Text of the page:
11. Bravo Gerald—your list is excellent. I can’t find fault in any of your recommendations. I would add that young dentists need to learn leadership skills beyond their current curriculum. Dentists are placed into leadership positions when goinmg into practice and are unprepared…that’s why they are fodder.
    Only one issue I have is where does our leadership comes from?
    Many practicing dentists only want to complain rather than take the bull by the horns—we need more people who want to stand up and take charge.
    I think your list is great and hopefully people will read it here and get inspired.
    Thanks

    Comment by Barry Polansky — February 18, 2015 @ 9:23 PM

  12. Barry,
    Yes you are correct. Young dentists must learn how to be an effective leader.The problem, and I have discussed this with many, is that kids in dental school are trying to complete requirements, obtain skills, study for tests etc. They would maintain that this is not the time to teach us what we will use down the road. It must be taught on day one.

    Unfortunately, you and I are dinosaurs. We understood that understanding people and having a relationship with our patients was equally important as having Spear like skills. Unfortunately, people no longer want a relationship… They want a ‘relationship’ with their insurance company more than the person restoring their teeth. Sad but true. Rich people, poor people, smart people, educated people all say the same ignorant thing: “Does my insurance cover this?”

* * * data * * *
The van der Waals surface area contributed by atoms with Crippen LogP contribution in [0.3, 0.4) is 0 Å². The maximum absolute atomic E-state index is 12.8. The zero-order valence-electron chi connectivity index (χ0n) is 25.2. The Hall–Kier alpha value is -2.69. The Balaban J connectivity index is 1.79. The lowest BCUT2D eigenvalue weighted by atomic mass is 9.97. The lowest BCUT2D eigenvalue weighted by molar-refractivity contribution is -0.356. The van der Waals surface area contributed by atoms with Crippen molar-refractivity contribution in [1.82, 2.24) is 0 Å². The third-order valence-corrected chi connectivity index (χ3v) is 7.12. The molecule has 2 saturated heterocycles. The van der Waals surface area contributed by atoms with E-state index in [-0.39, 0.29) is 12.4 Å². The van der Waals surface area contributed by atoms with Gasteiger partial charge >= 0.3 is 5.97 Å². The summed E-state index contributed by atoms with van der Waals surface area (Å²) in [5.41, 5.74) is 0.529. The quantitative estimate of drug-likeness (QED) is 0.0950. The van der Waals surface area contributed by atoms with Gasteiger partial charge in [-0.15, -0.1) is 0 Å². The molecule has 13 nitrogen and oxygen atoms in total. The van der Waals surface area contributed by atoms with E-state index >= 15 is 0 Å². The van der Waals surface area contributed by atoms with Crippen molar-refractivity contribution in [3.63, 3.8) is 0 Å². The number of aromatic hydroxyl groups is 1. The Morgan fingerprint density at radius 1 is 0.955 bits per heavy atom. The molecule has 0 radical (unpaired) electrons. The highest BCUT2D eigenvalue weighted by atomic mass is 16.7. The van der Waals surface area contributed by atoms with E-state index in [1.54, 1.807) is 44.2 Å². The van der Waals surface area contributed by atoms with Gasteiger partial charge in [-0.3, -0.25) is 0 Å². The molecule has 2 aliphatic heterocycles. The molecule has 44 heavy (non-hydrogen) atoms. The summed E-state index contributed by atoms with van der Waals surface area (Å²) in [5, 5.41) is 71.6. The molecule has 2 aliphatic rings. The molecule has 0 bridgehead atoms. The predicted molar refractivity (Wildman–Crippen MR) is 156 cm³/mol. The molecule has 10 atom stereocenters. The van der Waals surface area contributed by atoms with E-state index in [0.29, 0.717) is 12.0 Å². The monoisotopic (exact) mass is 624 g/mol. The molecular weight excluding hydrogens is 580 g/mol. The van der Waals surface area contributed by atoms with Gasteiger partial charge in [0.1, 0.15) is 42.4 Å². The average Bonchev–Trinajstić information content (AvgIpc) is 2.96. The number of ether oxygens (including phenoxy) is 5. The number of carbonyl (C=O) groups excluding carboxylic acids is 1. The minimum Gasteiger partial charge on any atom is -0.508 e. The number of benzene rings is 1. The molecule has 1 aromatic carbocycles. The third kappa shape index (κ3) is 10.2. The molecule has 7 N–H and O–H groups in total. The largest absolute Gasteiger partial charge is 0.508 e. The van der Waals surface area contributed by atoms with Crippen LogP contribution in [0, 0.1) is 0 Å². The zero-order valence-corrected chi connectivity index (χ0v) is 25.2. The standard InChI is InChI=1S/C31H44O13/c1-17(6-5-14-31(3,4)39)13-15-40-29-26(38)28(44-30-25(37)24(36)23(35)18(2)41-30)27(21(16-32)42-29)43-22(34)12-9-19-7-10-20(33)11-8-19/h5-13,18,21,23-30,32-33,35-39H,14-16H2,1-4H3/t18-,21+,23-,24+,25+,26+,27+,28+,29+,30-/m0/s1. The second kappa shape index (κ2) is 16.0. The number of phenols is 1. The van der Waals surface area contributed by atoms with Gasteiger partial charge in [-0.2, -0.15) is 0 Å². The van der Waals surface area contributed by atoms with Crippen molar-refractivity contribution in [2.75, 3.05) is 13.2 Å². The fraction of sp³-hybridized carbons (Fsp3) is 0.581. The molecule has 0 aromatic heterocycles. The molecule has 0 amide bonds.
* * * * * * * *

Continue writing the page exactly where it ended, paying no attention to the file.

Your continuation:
When I needed shoulder surgery, I selected one of the top 10 shoulder surgeons in the country who also takes care of the Yankees, Mets, Tennis players, etc. Write me a check for $18,000 and YOUR insurance will pay you. When I needed knee replacement, I went to one of the top 10 knee surgeons who again asked for a check for $18,000 an YOUR insurance company will send you a check. I wrote the check because I VALUED the talent. Oh…there is a three month wait to get on the surgical schedule. People no longer value the skills of a select group of superb dentists and it makes no difference how good your people skills may be….sad

    Comment by Gerald — February 19, 2015 @ 12:23 AM

  13. Agreed Gerald–as you say in your recommendations—changing the curricula and getting rid of the good old boys is key. Way too many old time dentists place no value in the leadership and communication skills necessary for today’s patients.
    Change is in the air—

    Comment by Barry Polansky — February 19, 2015 @ 8:24 AM